This annual report describes FHFA's accomplishments, as well as challenges, the agency faced in meeting the strategic goals and objectives during the past fiscal year.
Read about the agency’s 2020 examinations of Fannie Mac, Freddie Mac and the Home Loan Bank System.
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FHFA experts provide reliable data, including all states, about activity in the U.S. mortgage market through its House Price Index, Refinance Report, Foreclosure Prevention Report, and Performance Report.
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Washington, D.C. – U.S. house prices rose
1.1 percent in the fourth quarter of 2018 according to the Federal Housing Finance Agency (FHFA) House Price Index (HPI). House prices rose
5.7 percent from the fourth quarter of 2017 to the fourth quarter of 2018. FHFA’s seasonally adjusted monthly index for December was up
0.3 percent from November.
The HPI is calculated using home sales price information from mortgages sold to, or guaranteed by, Fannie Mae and Freddie Mac.
“House prices rose throughout 2018 but at a slower rate than in recent years,” said Dr. William Doerner, Supervisory Economist. “In the fourth quarter, house price appreciation hit one of the lowest levels in the past four years.”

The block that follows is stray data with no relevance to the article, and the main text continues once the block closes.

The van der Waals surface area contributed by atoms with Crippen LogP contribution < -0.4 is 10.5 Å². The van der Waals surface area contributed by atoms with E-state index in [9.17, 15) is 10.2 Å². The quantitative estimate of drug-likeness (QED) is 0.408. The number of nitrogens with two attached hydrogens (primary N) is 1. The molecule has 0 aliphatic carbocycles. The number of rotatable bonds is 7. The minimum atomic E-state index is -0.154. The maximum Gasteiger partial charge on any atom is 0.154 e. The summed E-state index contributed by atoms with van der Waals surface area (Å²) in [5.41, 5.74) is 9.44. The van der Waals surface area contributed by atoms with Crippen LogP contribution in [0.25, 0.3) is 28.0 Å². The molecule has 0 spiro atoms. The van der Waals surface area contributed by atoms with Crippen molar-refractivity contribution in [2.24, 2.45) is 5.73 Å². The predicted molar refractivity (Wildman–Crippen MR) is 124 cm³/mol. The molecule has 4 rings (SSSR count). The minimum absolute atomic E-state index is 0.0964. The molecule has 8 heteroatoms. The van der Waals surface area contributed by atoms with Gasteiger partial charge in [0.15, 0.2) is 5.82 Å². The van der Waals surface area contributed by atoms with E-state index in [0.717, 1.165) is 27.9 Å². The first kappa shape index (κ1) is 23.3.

video of highlights for the fourth quarter featuring Dr. Doerner.
Tables and graphs showing home price statistics for metropolitan areas, states, census divisions, and the U.S. as a whole are included on the following pages.
This quarter’s HPI report also includes a technical note explaining changes in FHFA HPIs that resulted from a recent Office of Management and Budget bulletin announcing new metropolitan area delineations. The text and tables can be found on pages 23-35.
Other Price Indexes
Most statistics in the quarterly HPI report reference price changes computed by FHFA’s basic “purchase-only” HPI. In some cases, however, the reported statistics reference alternative price measures. FHFA publishes—and makes
available for download—three additional HPIs beyond the basic “purchase-only” series. Although they use the same general methodology, the three alternatives rely on slightly different datasets as follows:
Data constraints preclude the production of all types of indexes for every geographic area, but multiple index types are generally available. For individual states, for instance, three types of indexes are available. The various indexes tend to correlate closely over the long-term, but short-term differences can be significant.
FHFA’s HPI tracks changes in home values for individual properties owned or guaranteed by Fannie Mae or Freddie Mac over the past 43 years using more than eight million repeat transactions. The “repeat-transactions” methodology constructs index estimates by statistically evaluating price appreciation (or depreciation) for homes with multiple values over time. See this
video explaining the basic methodology behind the FHFA HPI.
Media: Corinne Russell (202) 649-3032 / Stefanie Johnson (202) 649-3030Consumers: Consumer Communications or (202) 649-3811
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